Young Money Blog may have taken a lil’ break in July and some of August – but I certainly wasn’t idle!
As summer draws to a close 😭 I’ll be looking back at various appearances I did over the past few months, sharing what I talked about AND what I learned.
I’ve already recapped my recent Newsnight appearance. Today, I’m looking at a recent interview I did with Andrew Castle on LBC. I was asked by Lloyds to contribute to its new campaign, which you’ll doubtless know about already, by going on the radio to talk about…well, how to talk about money!
The M word campaign from Lloyds has made a big splash this year and with good reason. There has been a major shift away in the financial industry and media in recent years, away from a traditional focus on products and services towards the holistic, personal and psychological. The world of finance has become much more inclusive and self-examining. Major banks, investment firms and other financial giants realise that most of us have a difficult relationship with money, which probably started early in childhood. If we don’t turn that relationship around, we’re never going to feel confident enough to make the most of our money (and it’s easy to see how that poses a problem for the financial sector!)
The internet is also making us question longstanding cultural taboos that surround money. We’re seeing far more honest and down-to-earth perspectives on money (as seen on this blog!) It’s no longer fashionable for people – especially women – to boast about how bad they are with money. The success of Refinery 29’s online money diaries, plus an array of new books, podcasts and online articles about the more emotional side of money management, show there is a real appetite to talk more openly about this subject. The burning question is: how?
In my interview with Andrew, I highlight the four main stumbling blocks when it comes to discussing money:
- Time. We lead busy lives and it’s hard to find that ideal window when we can do justice to a complex issue like money.
- Knowledge. We all have knowledge gaps – including me! – but it’s frustrating when you don’t have all the practical solutions at your fingertips. And lacking financial confidence is a key reason why people stay silent (or quietly grumble about how bad they are with money).
- Social norms. Talking about money in social situations can be seen as intrusive, rude, even tacky – and it can indeed be inappropriate to bring up money at the school gates or on a first date, but we end up extending that to all areas of lives, so money is off-limits most of the time.
- Emotion. Money can be a very difficult, emotive subject. Discussing it means asking uncomfortable questions – of ourselves and other people – and we may end up confronting painful aspects of our lives that we’d rather keep under wraps.
How to have THAT conversation…
So what can we do to blast these barriers out of the way? I have some suggestions…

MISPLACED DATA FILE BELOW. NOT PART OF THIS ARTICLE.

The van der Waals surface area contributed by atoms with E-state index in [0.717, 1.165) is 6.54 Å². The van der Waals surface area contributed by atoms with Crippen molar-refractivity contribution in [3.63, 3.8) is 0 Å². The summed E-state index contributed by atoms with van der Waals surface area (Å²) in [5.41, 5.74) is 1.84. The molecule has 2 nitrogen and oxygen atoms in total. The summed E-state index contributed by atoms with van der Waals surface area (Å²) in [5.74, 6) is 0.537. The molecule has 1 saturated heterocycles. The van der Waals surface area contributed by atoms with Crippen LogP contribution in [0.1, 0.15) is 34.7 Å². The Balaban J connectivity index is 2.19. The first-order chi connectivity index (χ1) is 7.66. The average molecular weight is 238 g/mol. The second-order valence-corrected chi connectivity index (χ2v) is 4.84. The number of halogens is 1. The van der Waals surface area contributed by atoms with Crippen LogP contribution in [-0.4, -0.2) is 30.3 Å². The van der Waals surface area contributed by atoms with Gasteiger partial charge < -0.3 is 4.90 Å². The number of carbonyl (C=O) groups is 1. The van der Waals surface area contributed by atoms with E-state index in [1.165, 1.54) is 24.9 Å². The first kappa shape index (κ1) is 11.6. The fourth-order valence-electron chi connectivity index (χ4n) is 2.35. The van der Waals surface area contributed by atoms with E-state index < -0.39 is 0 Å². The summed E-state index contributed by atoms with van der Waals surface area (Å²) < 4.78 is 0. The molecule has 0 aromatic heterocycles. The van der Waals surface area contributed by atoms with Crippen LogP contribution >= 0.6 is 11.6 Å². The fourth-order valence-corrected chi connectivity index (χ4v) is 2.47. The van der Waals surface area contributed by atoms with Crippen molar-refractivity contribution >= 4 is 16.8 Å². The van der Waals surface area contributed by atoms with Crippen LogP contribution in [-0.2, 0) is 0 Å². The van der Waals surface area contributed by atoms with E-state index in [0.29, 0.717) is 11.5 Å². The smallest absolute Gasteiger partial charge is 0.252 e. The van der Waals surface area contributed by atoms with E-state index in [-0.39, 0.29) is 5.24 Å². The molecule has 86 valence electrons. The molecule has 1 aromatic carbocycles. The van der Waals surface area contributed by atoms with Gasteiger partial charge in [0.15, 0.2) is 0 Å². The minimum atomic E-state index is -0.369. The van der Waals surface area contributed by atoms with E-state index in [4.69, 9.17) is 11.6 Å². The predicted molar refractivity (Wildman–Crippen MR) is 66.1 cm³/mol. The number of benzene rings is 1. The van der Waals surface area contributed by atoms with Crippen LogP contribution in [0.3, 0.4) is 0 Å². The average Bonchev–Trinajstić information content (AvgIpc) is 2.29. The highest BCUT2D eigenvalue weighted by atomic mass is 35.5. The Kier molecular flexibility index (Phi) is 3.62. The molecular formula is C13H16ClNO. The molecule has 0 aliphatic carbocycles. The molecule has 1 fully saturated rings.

- Make time to talk about money. Set aside a window in the week to discuss money with your partner when you know you won’t be interrupted. Make a mental note to bring up the subject when you next meet up with your friend, once you’ve caught up on all your news. Establish a time that suits both you and your family to talk about money issues when you know you’ll all be relaxed and in no hurry.
- Think about the setting. Having the conversation at home might seem the natural, normal thing to do – it’s where you feel most comfortable, after all – but it’s actually not a great idea. Home is supposed to be a safe, relaxing place but it can also be the scene of blazing family rows and flatmate tensions, and you may all-too-easily adopt that same confrontational mode when talking about money. It’s also the backdrop for a lot of those money problems you’re stressed about – think of those bills piling up on the kitchen table! It’s hard to create the necessary head-space for a conversation about money in the home, so take it outside. Go for a walk to get the blood pumping round your system. Or take a car trip, ideally to somewhere nice!
- Avoid sitting opposite someone – otherwise, it feels like an interrogation. Sitting next to them feels much more collegiate, and there’s no pressure to look someone in the eye. All the better if you can sit somewhere with an amazing view you can both admire. This will lift your spirits and hopefully make your conversation more creative, calm and productive.
- Ask open-ended, broad questions and listen. A great opener is “where are you at right now with money?” It’s so open to interpretation, and it invites the other person to talk about anything, from their debt to how they feel about inheritance. Avoid the temptation to jump in with suggestions too quickly and wait until the person has said everything they want to say.
- Ask “why”. The best question you can ask is “why do you feel like that?” If you keep asking this, you’ll hopefully get to the root of the problem. Then, you can clear up any misunderstandings or say something helpful that will make the other person feel better.
- Stay calm. Avoid assigning blame or making loaded accusations. Stick to discussing how you feel, as no-one can dispute that. If the conversation starts getting heated, take time out and come back when you’ve both calmed down.
- Offer hope and help where appropriate. If someone is struggling with their money, simply offering to listen can be the soothing balm they need. Saying you understand how they feel, and offering to help however you can, is the kindest thing you can do. If you’re not immediately sure how to proceed, you can go away and research some solutions and offer to come back at a later scheduled date to talk things through.